Oxford: Clarendon Press.
Morris, M. (1993). Telling tails explain the discrepancy in sexual partner reports.
Nature,365(6445): 437–440.
Smith, T. (1992). Discrepancies between men and women in reporting number of sexual
partners: A summary from four countries. Social Biology,39(3–4): 203–211.
256 M. Artzrouni and E. Deuchert
Downloaded By: [ARTZROUNI, MARC] At: 12:07 5 November 2010
... Thus, assuming a closed population comprised of an equal number of men and women, the SP totals must balance across the sexes; therefore, the population means must be the same. And assuming an adequately sampled population of cooperative respondents who are capable of answering the SP question accurately, the mean of the solicited SP estimates should be the same for men and women and should provide a good approximation of the population mean (Dinkelman & Lam, 2009; also see Artzrouni & Deuchert, 2010). ...
... Thus, assuming a closed population comprised of an equal number of men and women, the SP totals must balance across the sexes; therefore, the population means must be the same. And assuming an adequately sampled population of cooperative respondents who are capable of answering the SP question accurately, the mean of the solicited SP estimates should be the same for men and women and should provide a good approximation of the population mean (Dinkelman & Lam, 2009; also see Artzrouni & Deuchert, 2010). ...
Chapter
Full-text available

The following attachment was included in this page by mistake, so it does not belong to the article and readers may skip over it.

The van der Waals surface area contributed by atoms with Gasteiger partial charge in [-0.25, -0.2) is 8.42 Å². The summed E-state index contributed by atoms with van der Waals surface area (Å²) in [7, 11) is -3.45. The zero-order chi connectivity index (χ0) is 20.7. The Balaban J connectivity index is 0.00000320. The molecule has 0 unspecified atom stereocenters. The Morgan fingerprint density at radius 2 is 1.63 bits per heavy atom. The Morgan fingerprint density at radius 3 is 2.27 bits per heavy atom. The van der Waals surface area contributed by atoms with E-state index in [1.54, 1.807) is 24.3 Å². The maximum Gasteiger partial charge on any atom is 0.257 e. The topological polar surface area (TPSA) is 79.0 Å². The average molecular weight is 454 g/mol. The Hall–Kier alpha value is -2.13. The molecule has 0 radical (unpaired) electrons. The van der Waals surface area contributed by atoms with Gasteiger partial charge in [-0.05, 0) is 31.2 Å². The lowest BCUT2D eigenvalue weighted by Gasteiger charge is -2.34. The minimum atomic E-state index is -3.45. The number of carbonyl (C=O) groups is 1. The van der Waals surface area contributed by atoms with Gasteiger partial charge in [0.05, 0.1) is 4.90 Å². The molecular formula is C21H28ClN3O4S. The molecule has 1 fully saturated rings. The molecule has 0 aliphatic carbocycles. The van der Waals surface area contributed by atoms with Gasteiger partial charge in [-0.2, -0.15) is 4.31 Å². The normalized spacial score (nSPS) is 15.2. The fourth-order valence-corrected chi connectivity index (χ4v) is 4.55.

The two surveys summarized in this chapter provide evidence consistent with two accounts of the partner discrepancy – the well-established finding that men report more opposite-sex sexual partners (SPs) than women (Laumann et al., 1994). Consistent with the strategies differences account (Brown & Sinclair, 1999), we found that: (a) people used a variety of strategies when responding to the SP question, (b) there was a strong relationship between the strategy selected and the magnitude of the response, (c) men were more likely than women to rely on rough approximation – a strategy associated with large SP estimates and overestimation, and (d) women were more likely than men to rely on conservative estimation strategies – in this case, providing many more small just-know responses than men. And consistent with the social desirability account, we found that: (e) the magnitude of the partner discrepancy depended on modality; as predicted, the discrepancy was larger when people were responding to interviewers over the telephone than when they were answering survey questions over the web. Interestingly the two accounts fit together nicely to explain the observed interaction between mode and sex. As it turned out, modality had no effect on SP estimates provided by the men whereas the web-based survey elicited larger estimates from women than did the telephone survey. This interaction was not driven by strategy selection; the pattern of strategy use displayed by the women was similar across modalities. Instead, we were able to pinpoint its cause in the responses provided by the women who used rough approximation. Specifically, SP estimates generated by these women were about twice as high when they were elicited anonymously over the web (M = 27.6) compared to when they were produced in response to a question delivered by a telephone interviewer (M =13.6). This finding is consistent with the general notion that social norms play a role in the partner discrepancy but suggests that their influence is more pronounced in some situations (e.g., for women, in the presence of another person, and in the absence of a preexisting tally or an easily enumerable set of SPs) than others.